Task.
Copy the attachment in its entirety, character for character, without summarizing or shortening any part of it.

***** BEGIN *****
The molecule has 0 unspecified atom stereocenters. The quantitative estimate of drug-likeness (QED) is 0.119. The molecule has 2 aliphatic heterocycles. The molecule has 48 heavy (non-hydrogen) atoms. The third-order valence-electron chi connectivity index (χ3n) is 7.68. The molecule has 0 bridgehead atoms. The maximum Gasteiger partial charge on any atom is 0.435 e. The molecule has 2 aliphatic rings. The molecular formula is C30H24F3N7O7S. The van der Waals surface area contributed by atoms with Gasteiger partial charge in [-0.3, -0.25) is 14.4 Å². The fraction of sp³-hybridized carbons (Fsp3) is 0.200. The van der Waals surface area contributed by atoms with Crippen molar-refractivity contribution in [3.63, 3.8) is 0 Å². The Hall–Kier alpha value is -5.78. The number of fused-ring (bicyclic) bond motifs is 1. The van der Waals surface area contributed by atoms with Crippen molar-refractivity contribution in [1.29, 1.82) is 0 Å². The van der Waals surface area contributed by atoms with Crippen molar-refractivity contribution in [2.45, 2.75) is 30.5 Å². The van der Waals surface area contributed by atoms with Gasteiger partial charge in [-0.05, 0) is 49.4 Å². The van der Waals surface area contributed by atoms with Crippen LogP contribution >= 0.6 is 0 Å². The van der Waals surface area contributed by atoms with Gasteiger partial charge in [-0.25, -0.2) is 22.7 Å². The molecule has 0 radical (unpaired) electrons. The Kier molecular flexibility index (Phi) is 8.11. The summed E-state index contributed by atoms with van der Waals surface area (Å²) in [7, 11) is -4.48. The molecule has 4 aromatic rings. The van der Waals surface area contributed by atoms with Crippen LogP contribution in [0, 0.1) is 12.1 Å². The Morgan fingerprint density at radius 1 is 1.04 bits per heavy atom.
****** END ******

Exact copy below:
The molecule has 0 unspecified atom stereocenters. The quantitative estimate of drug-likeness (QED) is 0.119. The molecule has 2 aliphatic heterocycles. The molecule has 48 heavy (non-hydrogen) atoms. The third-order valence-electron chi connectivity index (χ3n) is 7.68. The molecule has 0 bridgehead atoms. The maximum Gasteiger partial charge on any atom is 0.435 e. The molecule has 2 aliphatic rings. The molecular formula is C30H24F3N7O7S. The van der Waals surface area contributed by atoms with Gasteiger partial charge in [-0.3, -0.25) is 14.4 Å². The fraction of sp³-hybridized carbons (Fsp3) is 0.200. The van der Waals surface area contributed by atoms with Crippen molar-refractivity contribution in [3.63, 3.8) is 0 Å². The Hall–Kier alpha value is -5.78. The number of fused-ring (bicyclic) bond motifs is 1. The van der Waals surface area contributed by atoms with Crippen molar-refractivity contribution in [1.29, 1.82) is 0 Å². The van der Waals surface area contributed by atoms with Crippen molar-refractivity contribution in [2.45, 2.75) is 30.5 Å². The van der Waals surface area contributed by atoms with Gasteiger partial charge in [-0.05, 0) is 49.4 Å². The van der Waals surface area contributed by atoms with Crippen LogP contribution >= 0.6 is 0 Å². The van der Waals surface area contributed by atoms with Gasteiger partial charge in [-0.25, -0.2) is 22.7 Å². The molecule has 0 radical (unpaired) electrons. The Kier molecular flexibility index (Phi) is 8.11. The summed E-state index contributed by atoms with van der Waals surface area (Å²) in [7, 11) is -4.48. The molecule has 4 aromatic rings. The van der Waals surface area contributed by atoms with Crippen LogP contribution in [0, 0.1) is 12.1 Å². The Morgan fingerprint density at radius 1 is 1.04 bits per heavy atom.